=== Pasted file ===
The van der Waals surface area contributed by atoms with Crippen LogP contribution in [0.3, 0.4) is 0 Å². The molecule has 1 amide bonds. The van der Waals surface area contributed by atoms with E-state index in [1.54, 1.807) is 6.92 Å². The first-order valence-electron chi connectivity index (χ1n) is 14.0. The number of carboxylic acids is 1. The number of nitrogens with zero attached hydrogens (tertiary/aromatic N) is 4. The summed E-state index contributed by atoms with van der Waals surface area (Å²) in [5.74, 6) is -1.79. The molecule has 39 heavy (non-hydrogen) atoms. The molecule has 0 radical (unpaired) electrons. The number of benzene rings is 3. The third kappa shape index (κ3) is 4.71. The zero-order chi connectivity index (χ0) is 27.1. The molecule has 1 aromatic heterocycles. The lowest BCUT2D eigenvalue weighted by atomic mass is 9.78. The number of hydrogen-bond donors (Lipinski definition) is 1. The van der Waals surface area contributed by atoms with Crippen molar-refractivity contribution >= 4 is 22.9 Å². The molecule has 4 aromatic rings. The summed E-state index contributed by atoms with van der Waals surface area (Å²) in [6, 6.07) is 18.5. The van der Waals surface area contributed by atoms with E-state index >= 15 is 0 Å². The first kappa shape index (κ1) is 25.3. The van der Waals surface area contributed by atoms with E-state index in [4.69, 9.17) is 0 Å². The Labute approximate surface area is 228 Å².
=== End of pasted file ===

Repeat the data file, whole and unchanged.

The van der Waals surface area contributed by atoms with Crippen LogP contribution in [0.3, 0.4) is 0 Å². The molecule has 1 amide bonds. The van der Waals surface area contributed by atoms with E-state index in [1.54, 1.807) is 6.92 Å². The first-order valence-electron chi connectivity index (χ1n) is 14.0. The number of carboxylic acids is 1. The number of nitrogens with zero attached hydrogens (tertiary/aromatic N) is 4. The summed E-state index contributed by atoms with van der Waals surface area (Å²) in [5.74, 6) is -1.79. The molecule has 39 heavy (non-hydrogen) atoms. The molecule has 0 radical (unpaired) electrons. The number of benzene rings is 3. The third kappa shape index (κ3) is 4.71. The zero-order chi connectivity index (χ0) is 27.1. The molecule has 1 aromatic heterocycles. The lowest BCUT2D eigenvalue weighted by atomic mass is 9.78. The number of hydrogen-bond donors (Lipinski definition) is 1. The van der Waals surface area contributed by atoms with Crippen molar-refractivity contribution >= 4 is 22.9 Å². The molecule has 4 aromatic rings. The summed E-state index contributed by atoms with van der Waals surface area (Å²) in [6, 6.07) is 18.5. The van der Waals surface area contributed by atoms with E-state index >= 15 is 0 Å². The first kappa shape index (κ1) is 25.3. The van der Waals surface area contributed by atoms with E-state index in [4.69, 9.17) is 0 Å². The Labute approximate surface area is 228 Å².